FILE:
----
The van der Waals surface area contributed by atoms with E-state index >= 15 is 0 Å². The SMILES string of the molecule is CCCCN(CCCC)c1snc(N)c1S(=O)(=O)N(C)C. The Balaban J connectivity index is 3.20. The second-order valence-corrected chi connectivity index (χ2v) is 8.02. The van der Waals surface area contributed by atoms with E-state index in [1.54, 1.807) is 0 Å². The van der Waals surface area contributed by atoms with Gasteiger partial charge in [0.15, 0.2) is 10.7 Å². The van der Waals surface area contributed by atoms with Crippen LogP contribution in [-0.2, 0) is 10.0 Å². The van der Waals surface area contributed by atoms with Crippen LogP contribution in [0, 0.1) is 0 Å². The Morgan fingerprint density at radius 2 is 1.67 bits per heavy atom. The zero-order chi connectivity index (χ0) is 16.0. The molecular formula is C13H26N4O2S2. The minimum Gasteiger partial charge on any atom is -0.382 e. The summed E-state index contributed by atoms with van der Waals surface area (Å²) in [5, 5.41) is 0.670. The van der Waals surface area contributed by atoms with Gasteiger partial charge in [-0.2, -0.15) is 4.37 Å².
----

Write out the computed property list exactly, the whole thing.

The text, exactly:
The van der Waals surface area contributed by atoms with E-state index >= 15 is 0 Å². The SMILES string of the molecule is CCCCN(CCCC)c1snc(N)c1S(=O)(=O)N(C)C. The Balaban J connectivity index is 3.20. The second-order valence-corrected chi connectivity index (χ2v) is 8.02. The van der Waals surface area contributed by atoms with E-state index in [1.54, 1.807) is 0 Å². The van der Waals surface area contributed by atoms with Gasteiger partial charge in [0.15, 0.2) is 10.7 Å². The van der Waals surface area contributed by atoms with Crippen LogP contribution in [-0.2, 0) is 10.0 Å². The van der Waals surface area contributed by atoms with Crippen LogP contribution in [0, 0.1) is 0 Å². The Morgan fingerprint density at radius 2 is 1.67 bits per heavy atom. The zero-order chi connectivity index (χ0) is 16.0. The molecular formula is C13H26N4O2S2. The minimum Gasteiger partial charge on any atom is -0.382 e. The summed E-state index contributed by atoms with van der Waals surface area (Å²) in [5, 5.41) is 0.670. The van der Waals surface area contributed by atoms with Gasteiger partial charge in [-0.2, -0.15) is 4.37 Å².